We seem to be making such a big deal about compassion and forgiveness in the Christian life these days – such a big emphasis on our feelings. Almost like we have forgotten that we have obligations to our friend. A relationship doesn’t mean that one person does whatever they feel like, completely disregarding the character and goals of the other person and then is automatically granted forgiveness whenever they want it. That’s not a friendship – that’s using someone else for your own ends.

For a lot of people today, Christianity only comes into play after you’ve made a mistake and you’re feeling guilty. For example, suppose you decide to go to a party with your secular friends, then you drink too much, and you do something sexual that you shouldn’t have done. Or maybe you watched some prosperity gospel preacher on TV, then made irresponsible business decisions thinking that God would bail you out and make you rich, and you went bankrupt. Most people think Christianity is for this situation: you’re a Christian so that you don’t have to feel guilty about sin. And so that you can tell people that God forgives you, so that they can’t think anything bad about you, either. You sort of get your idea about what you should be doing in order to feel good from the culture, and God is just there to forgive it all when it blows up in your face.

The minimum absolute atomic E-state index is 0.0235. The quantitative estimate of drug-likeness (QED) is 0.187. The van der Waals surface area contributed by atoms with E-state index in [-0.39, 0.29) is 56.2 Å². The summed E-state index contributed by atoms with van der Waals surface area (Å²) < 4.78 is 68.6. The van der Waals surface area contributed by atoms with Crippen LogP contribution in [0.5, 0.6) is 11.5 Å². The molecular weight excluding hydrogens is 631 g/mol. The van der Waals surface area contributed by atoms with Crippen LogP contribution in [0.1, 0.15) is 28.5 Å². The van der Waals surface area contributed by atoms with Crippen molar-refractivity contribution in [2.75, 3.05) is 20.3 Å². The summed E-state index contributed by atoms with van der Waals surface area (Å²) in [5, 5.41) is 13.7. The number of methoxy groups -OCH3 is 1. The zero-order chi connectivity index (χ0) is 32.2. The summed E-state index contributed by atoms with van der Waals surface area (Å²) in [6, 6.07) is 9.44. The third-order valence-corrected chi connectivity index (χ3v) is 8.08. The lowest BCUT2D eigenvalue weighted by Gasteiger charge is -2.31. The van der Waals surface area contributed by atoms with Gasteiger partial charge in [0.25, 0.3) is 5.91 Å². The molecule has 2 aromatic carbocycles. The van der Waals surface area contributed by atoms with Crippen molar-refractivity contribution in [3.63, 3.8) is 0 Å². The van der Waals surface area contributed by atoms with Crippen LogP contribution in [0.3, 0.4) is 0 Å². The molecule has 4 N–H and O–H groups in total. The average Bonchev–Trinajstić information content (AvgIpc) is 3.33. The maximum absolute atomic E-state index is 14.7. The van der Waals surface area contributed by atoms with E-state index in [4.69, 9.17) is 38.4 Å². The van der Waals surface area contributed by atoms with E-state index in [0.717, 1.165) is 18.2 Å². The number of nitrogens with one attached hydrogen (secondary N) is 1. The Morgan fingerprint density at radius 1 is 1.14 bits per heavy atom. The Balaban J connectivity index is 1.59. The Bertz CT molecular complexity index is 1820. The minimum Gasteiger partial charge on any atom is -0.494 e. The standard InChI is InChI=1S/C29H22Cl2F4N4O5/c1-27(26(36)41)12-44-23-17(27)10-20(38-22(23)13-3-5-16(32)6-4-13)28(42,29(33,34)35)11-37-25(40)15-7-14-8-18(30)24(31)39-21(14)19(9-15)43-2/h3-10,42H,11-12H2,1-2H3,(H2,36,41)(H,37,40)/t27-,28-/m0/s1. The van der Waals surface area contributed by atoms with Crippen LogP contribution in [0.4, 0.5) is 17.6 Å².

But in my case, putting myself in a situation like that is not even possible. I’m more likely to try to plan to do something for God. Like, I might try to mentor a young Christian by sending them books. Or, I might try to teach a class in apologetics at my church. These are things that are for God, not for me. I’m not just being dragged along by the culture, and trying to find happiness by feeling good (e.g. – with alcohol) or being liked by non-Christians. And if my plans fail because the mentoree doesn’t grow up into anything, or nobody comes to my apologetics class, that’s when I go to God and say “I screwed up. but can I still be in your army?” And God always says yes to that. You don’t have to be the best player on the team for the Coach to like you. He already likes you.